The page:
Human-scaled buildings should also include elements that encourage passersby to linger and interact with the architecture. 

One approach is creating tall, transparent ground levels with ample daylighting. In most mixed-use buildings, ground levels contain shops, restaurants, and retail environments that require activity to remain vital. Non-reflective glazing allows a glimpse beyond the exterior façade to attract pedestrians.  

Park@201 in Iowa City uses this tactic. While one of the tallest buildings in downtown, its transparent first level feels friendly to those at street level. It also allows passersby to see the activities within the retail environment, inviting customers.  

A similar approach was taken at Voxman School of Music in Iowa City. A curtain wall lines the staircase, the building’s prime circulation pathway. The transparency along the staircase creates a connection between the street and the building’s interior. Rather than a separate entity, the building is an extension of the city.

Voxman School of Music in Iowa City

Glazing along the staircase creates a connection to the street. 

Another strategy is to focus on the building’s primary entry point. Since this area is where most visitors first engage with the building, we recommend developers focus project dollars on making a statement, with durable materials and refined detailing.  

Similarly, developers may consider elements like arcades or overhangs, which protect pedestrians from inclement weather and encourage them to interact or sit back and observe.   

Placemaking involves finding ways to address different needs. Whether it’s a large public plaza, a rooftop terrace, or a small seating area, urban buildings and their surrounding site area should include features for public enjoyment as much as possible. 

4. Respond to the Local Context 

Placemaking is also about enhancing and celebrating an area’s character. Buildings shouldn’t feel like they can exist anywhere. They should respond to a location’s unique history and the surrounding context to craft a clear community identity.   

Through a sustainability lens, the best approach is to renovate or adapt existing building stock. This practice not only preserves a community’s architectural heritage but also reduces waste and carbon emissions. When building new, material choices should be sympathetic to existing buildings and respond to surrounding conditions. 

For the Market District in Des Moines, we created architectural design guidelines to reinforce previously completed planning efforts. We described the desired image and character of new construction to support the vision for the district and dove into building forms, specific architectural strategies, and a potential exterior material palette.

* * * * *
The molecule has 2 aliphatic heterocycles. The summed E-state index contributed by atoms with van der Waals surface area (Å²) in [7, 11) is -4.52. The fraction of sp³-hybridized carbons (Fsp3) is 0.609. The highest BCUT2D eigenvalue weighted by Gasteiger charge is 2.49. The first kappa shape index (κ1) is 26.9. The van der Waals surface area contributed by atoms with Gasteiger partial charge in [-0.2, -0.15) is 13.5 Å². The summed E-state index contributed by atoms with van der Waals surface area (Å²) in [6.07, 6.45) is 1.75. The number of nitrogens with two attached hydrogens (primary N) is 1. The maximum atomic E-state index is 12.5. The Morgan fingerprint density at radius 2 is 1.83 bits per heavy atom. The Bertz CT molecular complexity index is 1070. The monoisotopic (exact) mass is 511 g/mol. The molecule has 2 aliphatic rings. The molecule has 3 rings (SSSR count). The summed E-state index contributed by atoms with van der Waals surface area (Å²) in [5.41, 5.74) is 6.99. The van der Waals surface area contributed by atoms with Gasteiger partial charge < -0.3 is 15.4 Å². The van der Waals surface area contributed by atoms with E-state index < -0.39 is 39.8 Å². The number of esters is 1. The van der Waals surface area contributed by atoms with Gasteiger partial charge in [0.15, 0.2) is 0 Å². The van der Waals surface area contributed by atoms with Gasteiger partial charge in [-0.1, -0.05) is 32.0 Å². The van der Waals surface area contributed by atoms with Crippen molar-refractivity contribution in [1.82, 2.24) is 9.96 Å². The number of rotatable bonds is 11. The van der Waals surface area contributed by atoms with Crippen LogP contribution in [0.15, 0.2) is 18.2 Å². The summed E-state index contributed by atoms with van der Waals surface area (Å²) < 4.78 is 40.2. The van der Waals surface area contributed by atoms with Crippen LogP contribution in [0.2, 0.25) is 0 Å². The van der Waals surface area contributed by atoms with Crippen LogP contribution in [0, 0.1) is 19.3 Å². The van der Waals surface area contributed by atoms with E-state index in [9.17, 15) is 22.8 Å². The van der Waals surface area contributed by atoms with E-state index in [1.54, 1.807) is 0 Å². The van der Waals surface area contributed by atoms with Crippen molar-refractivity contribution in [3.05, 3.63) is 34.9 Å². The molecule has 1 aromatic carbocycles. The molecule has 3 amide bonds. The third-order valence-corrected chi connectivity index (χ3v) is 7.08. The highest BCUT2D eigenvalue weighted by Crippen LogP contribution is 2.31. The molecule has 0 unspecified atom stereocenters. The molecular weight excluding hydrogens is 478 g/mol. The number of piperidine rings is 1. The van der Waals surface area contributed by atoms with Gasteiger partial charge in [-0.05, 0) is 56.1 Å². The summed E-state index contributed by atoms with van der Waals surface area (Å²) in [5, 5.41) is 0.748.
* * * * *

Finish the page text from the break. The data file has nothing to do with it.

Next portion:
Industrial facilities once dominated the Market District in the early 20th century, with structures like Market One remaining today. To ensure new development would harmonize with these existing structures, we recommended materials like brick, Corten Steel, concrete, terra cotta, and architectural metal panels. While alluding to the area’s prior industrial identity, this material palette is durable, simple, and suitable for the emerging riverfront district.

Market One in Des Moines next to a material palette for the surrounding area

Suggested materials respond to existing buildings, like Market One. 

Placemaking means creating urban environments with cohesive identities and memorable destinations for visitors. While development can occur gradually and organically, it should learn from the area’s history and maintain a dialogue with existing structures. 

5. Consider Ecology, History, and Culture 

Lastly, placemaking considers an area’s ecology, history, and culture. Buildings and their sites should help residents deepen their connection to their community.   

Placemaking is a central component of the Living Building Challenge (LBC), the most rigorous approach to sustainable design. When the Stanley Center for Peace and Security decided to undertake the LBC, we hosted a biophilic workshop to explore the history and ecology of Muscatine. The workshop informed many design decisions, including the use of native plantings and the interior material palette. 

While the building’s exterior features pollinator-friendly prairie plantings, the interior references Muscatine’s industrial history. Oak wood veneers pay homage to the area’s early logging industry, and a pearl button backsplash celebrates the industry that put Muscatine on the map.

Exterior of the Stanley Center for Peace and Security with native plantings

Native plantings at the Stanley Center ground the project in its location. 

We went through a similar process with our Iowa City studio renovation. Early in the project, we consulted community stakeholders, including a conservationist and members of the Downtown Association. 

These discussions led to design features that reference the community, including conference rooms named after Iowa City neighborhoods and acoustic wall treatments inspired by each neighborhood’s identity. We also used local materials throughout the studio, including wood harvested from dead, dying, or diseased ash trees. 

These design choices ground these projects within their location. While placemaking often refers to a building’s exterior, it can occur at any project level. The goal is to design for the site and community—not create something that can exist anywhere.  

Discover the Best Practices for Mixed-Use Development 

Placemaking strengthens a community, helping residents develop a deeper connection to public spaces. While urban planning and design are the greatest drivers of placemaking as a concept, architecture plays a critical part in defining public spaces and engaging the community.  

Buildings shape the urban environment by creating destinations and enclosures. By prioritizing human-scaled living, encouraging pedestrian interaction, and responding to existing buildings, architects can support vibrant, interconnected urban environments. In short, taking the extra steps to consider the context and give something back to the public realm can help elevate architecture.  

Buildings can also introduce new tenant types and improve connectivity to amenities. Mixed-use buildings are one of the most effective ways to fulfill these goals. To learn more about mixed-use development, read our tips for planning this project type.